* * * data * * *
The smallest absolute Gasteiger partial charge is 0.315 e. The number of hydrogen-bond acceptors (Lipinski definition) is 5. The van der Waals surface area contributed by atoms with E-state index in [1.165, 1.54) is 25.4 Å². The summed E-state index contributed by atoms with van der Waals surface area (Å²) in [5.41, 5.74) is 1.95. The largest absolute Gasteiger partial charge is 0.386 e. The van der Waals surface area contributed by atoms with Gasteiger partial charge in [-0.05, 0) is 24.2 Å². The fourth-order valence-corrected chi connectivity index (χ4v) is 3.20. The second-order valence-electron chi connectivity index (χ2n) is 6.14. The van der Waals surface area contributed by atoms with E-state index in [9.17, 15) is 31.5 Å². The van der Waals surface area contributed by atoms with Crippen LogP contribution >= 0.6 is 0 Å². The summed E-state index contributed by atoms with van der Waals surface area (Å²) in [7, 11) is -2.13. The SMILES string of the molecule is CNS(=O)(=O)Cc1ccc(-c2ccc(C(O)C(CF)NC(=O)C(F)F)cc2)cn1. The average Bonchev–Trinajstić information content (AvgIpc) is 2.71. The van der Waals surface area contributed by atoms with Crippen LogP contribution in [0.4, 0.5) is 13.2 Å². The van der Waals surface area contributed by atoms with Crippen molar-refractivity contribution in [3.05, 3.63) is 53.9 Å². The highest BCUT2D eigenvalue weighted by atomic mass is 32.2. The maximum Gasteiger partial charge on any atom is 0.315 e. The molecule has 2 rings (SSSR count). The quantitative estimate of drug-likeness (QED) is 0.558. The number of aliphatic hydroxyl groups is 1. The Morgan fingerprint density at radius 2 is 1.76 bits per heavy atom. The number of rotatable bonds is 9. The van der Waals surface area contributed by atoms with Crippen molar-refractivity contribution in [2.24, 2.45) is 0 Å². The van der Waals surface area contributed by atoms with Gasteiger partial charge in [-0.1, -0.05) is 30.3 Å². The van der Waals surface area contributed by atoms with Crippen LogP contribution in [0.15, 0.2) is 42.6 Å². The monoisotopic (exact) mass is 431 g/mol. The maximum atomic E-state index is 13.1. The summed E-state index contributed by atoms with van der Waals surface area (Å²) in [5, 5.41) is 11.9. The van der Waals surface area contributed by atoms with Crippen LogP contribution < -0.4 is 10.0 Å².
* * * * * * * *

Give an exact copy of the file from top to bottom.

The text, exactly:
The smallest absolute Gasteiger partial charge is 0.315 e. The number of hydrogen-bond acceptors (Lipinski definition) is 5. The van der Waals surface area contributed by atoms with E-state index in [1.165, 1.54) is 25.4 Å². The summed E-state index contributed by atoms with van der Waals surface area (Å²) in [5.41, 5.74) is 1.95. The largest absolute Gasteiger partial charge is 0.386 e. The van der Waals surface area contributed by atoms with Gasteiger partial charge in [-0.05, 0) is 24.2 Å². The fourth-order valence-corrected chi connectivity index (χ4v) is 3.20. The second-order valence-electron chi connectivity index (χ2n) is 6.14. The van der Waals surface area contributed by atoms with E-state index in [9.17, 15) is 31.5 Å². The van der Waals surface area contributed by atoms with Crippen LogP contribution >= 0.6 is 0 Å². The summed E-state index contributed by atoms with van der Waals surface area (Å²) in [7, 11) is -2.13. The SMILES string of the molecule is CNS(=O)(=O)Cc1ccc(-c2ccc(C(O)C(CF)NC(=O)C(F)F)cc2)cn1. The average Bonchev–Trinajstić information content (AvgIpc) is 2.71. The van der Waals surface area contributed by atoms with Crippen LogP contribution in [0.4, 0.5) is 13.2 Å². The van der Waals surface area contributed by atoms with Crippen molar-refractivity contribution in [3.05, 3.63) is 53.9 Å². The highest BCUT2D eigenvalue weighted by atomic mass is 32.2. The maximum Gasteiger partial charge on any atom is 0.315 e. The molecule has 2 rings (SSSR count). The quantitative estimate of drug-likeness (QED) is 0.558. The number of aliphatic hydroxyl groups is 1. The Morgan fingerprint density at radius 2 is 1.76 bits per heavy atom. The number of rotatable bonds is 9. The van der Waals surface area contributed by atoms with Crippen molar-refractivity contribution in [2.24, 2.45) is 0 Å². The van der Waals surface area contributed by atoms with Gasteiger partial charge in [-0.1, -0.05) is 30.3 Å². The van der Waals surface area contributed by atoms with Crippen LogP contribution in [0.15, 0.2) is 42.6 Å². The monoisotopic (exact) mass is 431 g/mol. The maximum atomic E-state index is 13.1. The summed E-state index contributed by atoms with van der Waals surface area (Å²) in [5, 5.41) is 11.9. The van der Waals surface area contributed by atoms with Crippen LogP contribution < -0.4 is 10.0 Å².